Presidential Campaign

For the nation’s leading politicians and journalists: A reckoning

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In the wake of our nation’s great victory on Tuesday, “leading” journalists and politicians must now ask themselves why they so drastically misunderstood the good people of this country and worked so hard to mislead them.

{mosads}From the start, Donald Trump was not my ideal candidate. But I opposed Hillary Clinton and all that she stands for, so I publicly supported Trump despite his blunders. Sure, he didn’t always make it easy, but the man was simply far greater than his gaffes, and his movement far greater than the man. As I publicly explained and supported Trump over the past year, others in the media rarely took me seriously.

As Ralph Ellison writes in “The Invisible Man,” “I was never more hated than when I tried to be honest. Or when, even as just now I’ve tried to articulate exactly what I felt to be the truth. No one was satisfied.”  

As soon as I told anyone who worked in mainstream media that I was a Trump supporter, my worth dropped. They rushed to make me feel stupid. They laughed in my face. They told me that my career was over — that anyone who had even the most tenuous, tangential association with Trump was going to be a pariah once the dust settled around Hillary in the Oval Office. 

And to be clear, the judgement wasn’t just coming from liberals. Conservatives who did not dare support Trump in public, for fear of ridicule and scorn, made judgements just as quickly.

It was at least a thousand times worse for Trump.

From the moment he announced his candidacy, entrenched D.C. politicians and media super elites fell over themselves to make a mockery of him and smeared him incessantly.

They called him bigoted, racist, xenophobic, and misogynist, like his supporters — pressing this argument on the public with such one-sided constancy that they stretched, and finally broke, the trust of readers and listeners nationwide. 

While the professional journalists and D.C. insiders busied themselves hating, condescending, and casting aspersions on Trump and his supporters, they failed to see a real grassroots movement under their noses, catching fire among millions of good-natured and hard working Americans. 

There was no attempt to seriously and honestly grapple with this genuine movement, to give it the benefit of the doubt, and to see it for what it truly represented and aspired to be.

When people think they know something already, they quit trying to understand it.

People knew Hillary would win. They knew Trump supporters were fueled by racism, rage, and ignorance. And this smug condescension cost them dearly, including for many their own professional reputations. It cost Hillary, her supporters, the pollsters and the establishment.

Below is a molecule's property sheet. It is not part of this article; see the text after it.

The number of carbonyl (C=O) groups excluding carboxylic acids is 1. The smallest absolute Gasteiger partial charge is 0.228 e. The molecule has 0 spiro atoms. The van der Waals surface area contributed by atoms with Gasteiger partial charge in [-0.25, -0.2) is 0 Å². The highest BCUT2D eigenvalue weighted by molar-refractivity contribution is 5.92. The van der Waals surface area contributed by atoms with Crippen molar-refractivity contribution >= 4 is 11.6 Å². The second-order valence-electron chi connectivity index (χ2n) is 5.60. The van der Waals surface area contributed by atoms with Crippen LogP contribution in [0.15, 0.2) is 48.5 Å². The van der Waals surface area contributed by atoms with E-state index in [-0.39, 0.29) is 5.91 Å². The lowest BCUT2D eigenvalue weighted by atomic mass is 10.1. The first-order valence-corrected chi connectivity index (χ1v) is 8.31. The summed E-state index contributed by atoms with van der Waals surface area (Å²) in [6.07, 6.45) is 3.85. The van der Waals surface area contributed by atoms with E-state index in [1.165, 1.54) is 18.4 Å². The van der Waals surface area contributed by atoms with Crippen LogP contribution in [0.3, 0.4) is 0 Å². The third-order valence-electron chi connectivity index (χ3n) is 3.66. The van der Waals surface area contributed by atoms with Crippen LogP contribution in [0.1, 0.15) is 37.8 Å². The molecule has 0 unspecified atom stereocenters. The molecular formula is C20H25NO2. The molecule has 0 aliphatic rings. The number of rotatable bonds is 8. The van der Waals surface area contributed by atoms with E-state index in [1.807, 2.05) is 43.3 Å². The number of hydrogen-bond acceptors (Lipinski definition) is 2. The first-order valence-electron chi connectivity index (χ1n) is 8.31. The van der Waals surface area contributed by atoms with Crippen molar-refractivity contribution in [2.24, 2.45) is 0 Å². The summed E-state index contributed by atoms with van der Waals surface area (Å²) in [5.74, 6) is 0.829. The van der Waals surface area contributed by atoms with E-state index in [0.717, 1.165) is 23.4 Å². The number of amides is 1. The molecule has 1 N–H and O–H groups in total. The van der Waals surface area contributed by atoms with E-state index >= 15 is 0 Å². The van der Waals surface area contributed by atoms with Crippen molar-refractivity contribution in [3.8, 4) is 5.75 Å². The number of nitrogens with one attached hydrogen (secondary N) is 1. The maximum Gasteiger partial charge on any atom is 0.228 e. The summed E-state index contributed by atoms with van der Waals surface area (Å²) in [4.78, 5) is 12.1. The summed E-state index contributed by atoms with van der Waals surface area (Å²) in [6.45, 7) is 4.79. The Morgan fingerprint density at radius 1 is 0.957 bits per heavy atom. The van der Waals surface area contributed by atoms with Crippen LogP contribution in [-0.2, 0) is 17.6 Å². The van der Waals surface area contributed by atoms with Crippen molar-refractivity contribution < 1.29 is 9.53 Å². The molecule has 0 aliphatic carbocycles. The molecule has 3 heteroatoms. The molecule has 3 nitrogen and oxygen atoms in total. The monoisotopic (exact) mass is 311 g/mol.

Everyone who “knewhas awoken, finally, to reality — a reality that is far better and not remotely as horrible as they made it out to be. They are now forced to admit that they were drastically, cataclysmically — and most disturbing, willfully — out-of-touch with people in their own country who have been rightly concerned about out-of-control spending, porous borders, an assault on values and standards that have long made this country strong, and a political class that is no longer accountable to its constituents.

This is a time for deep introspection by some of the most important people who used to run this country. People who sat in Washington, who sat in state capitals, and who still run the largest newsrooms in America and who used to be trusted for information.

They thought they could control and manipulate the vast majority of Americans, dismissing the concerns of millions with the simple, egregious lie that racist animus fueled Trump’s movement. 

The elites thought they would be spending this week teaching Trump supporters a lesson, hammering them with shame, layering them with blame, forcing them to retreat in despair, and to question themselves for having given into the fleeting political passions inspired by someone they called, so falsely and with shocking lack of evidence or empathy, a racist demagogue.

But it cannot be that 46 million Americans are foolish, racist, or gullible. These 46 million Americans, in turn, gave a lesson and a shaming to those elites.

Many Americans, among whom I am but one, have carried a burden — one of private conviction. They thought twice about discussing their political views with friends and neighbors. They worried about putting signs in their front yards.

They shied away from pollsters who called on the phone. They suffered the indignity of seeing meritorious beliefs and traditional, time-tested values that once made America great harshly manipulated and twisted on the evening news, time and time and time again.

Even the simple and well-meaning rallying cry, Make America Great Again, was deceitfully spun as a base and racist aspiration.

I made my own decision to speak out publicly and take the risks, for Trump and for our country. Like others, I decided that I was willing to bear the risks of long-term consequences.

But what a relief it is to know today that the heaviest consequences of this election will be borne by those elites who made the Trump movement necessary and then relentlessly, dishonestly shamed it as it took shape and force.

I know I’m glad that I picked my horse, many, many months ago.

Kristin Tate is a Conservative Columnist and Author of the new book, “Government Gone Wild: How D.C. Politicians Are Taking You For a Ride and what You can Do About It”

The views of Contributors are their own and are not the views of The Hill.

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